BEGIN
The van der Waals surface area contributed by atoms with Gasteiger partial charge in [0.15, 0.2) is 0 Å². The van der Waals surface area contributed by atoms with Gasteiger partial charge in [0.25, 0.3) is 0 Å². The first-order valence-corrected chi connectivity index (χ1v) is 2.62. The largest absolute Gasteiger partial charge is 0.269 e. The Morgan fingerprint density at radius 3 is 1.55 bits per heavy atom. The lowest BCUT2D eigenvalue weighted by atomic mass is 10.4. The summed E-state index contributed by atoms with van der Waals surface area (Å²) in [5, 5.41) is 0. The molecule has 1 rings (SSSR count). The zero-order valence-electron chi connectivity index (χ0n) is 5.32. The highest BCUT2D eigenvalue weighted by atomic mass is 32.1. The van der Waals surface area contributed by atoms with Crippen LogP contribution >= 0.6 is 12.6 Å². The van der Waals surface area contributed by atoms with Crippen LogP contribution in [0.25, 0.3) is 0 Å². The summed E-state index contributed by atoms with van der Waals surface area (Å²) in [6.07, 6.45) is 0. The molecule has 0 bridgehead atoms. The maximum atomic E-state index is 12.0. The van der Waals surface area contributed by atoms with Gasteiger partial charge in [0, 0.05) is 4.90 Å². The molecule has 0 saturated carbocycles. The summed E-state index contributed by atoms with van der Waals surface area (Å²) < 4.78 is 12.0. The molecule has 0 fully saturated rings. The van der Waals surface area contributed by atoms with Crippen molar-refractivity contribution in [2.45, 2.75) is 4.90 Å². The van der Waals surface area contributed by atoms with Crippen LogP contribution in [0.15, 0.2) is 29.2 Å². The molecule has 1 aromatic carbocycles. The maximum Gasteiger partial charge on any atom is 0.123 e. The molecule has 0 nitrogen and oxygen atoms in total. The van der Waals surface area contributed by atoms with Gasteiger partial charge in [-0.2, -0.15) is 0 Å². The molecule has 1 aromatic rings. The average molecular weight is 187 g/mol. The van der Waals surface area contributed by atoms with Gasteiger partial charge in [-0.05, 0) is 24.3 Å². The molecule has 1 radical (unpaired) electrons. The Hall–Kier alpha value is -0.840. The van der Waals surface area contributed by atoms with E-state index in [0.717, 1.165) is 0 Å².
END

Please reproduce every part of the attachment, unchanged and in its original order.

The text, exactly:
The van der Waals surface area contributed by atoms with Gasteiger partial charge in [0.15, 0.2) is 0 Å². The van der Waals surface area contributed by atoms with Gasteiger partial charge in [0.25, 0.3) is 0 Å². The first-order valence-corrected chi connectivity index (χ1v) is 2.62. The largest absolute Gasteiger partial charge is 0.269 e. The Morgan fingerprint density at radius 3 is 1.55 bits per heavy atom. The lowest BCUT2D eigenvalue weighted by atomic mass is 10.4. The summed E-state index contributed by atoms with van der Waals surface area (Å²) in [5, 5.41) is 0. The molecule has 1 rings (SSSR count). The zero-order valence-electron chi connectivity index (χ0n) is 5.32. The highest BCUT2D eigenvalue weighted by atomic mass is 32.1. The van der Waals surface area contributed by atoms with Crippen LogP contribution >= 0.6 is 12.6 Å². The van der Waals surface area contributed by atoms with Crippen LogP contribution in [0.25, 0.3) is 0 Å². The summed E-state index contributed by atoms with van der Waals surface area (Å²) in [6.07, 6.45) is 0. The molecule has 0 bridgehead atoms. The maximum atomic E-state index is 12.0. The van der Waals surface area contributed by atoms with Gasteiger partial charge in [0, 0.05) is 4.90 Å². The molecule has 0 saturated carbocycles. The summed E-state index contributed by atoms with van der Waals surface area (Å²) < 4.78 is 12.0. The molecule has 0 fully saturated rings. The van der Waals surface area contributed by atoms with Crippen molar-refractivity contribution in [2.45, 2.75) is 4.90 Å². The van der Waals surface area contributed by atoms with Crippen LogP contribution in [0.15, 0.2) is 29.2 Å². The molecule has 1 aromatic carbocycles. The maximum Gasteiger partial charge on any atom is 0.123 e. The molecule has 0 nitrogen and oxygen atoms in total. The van der Waals surface area contributed by atoms with Gasteiger partial charge in [-0.2, -0.15) is 0 Å². The molecule has 1 aromatic rings. The average molecular weight is 187 g/mol. The van der Waals surface area contributed by atoms with Gasteiger partial charge in [-0.05, 0) is 24.3 Å². The molecule has 1 radical (unpaired) electrons. The Hall–Kier alpha value is -0.840. The van der Waals surface area contributed by atoms with E-state index in [0.717, 1.165) is 0 Å².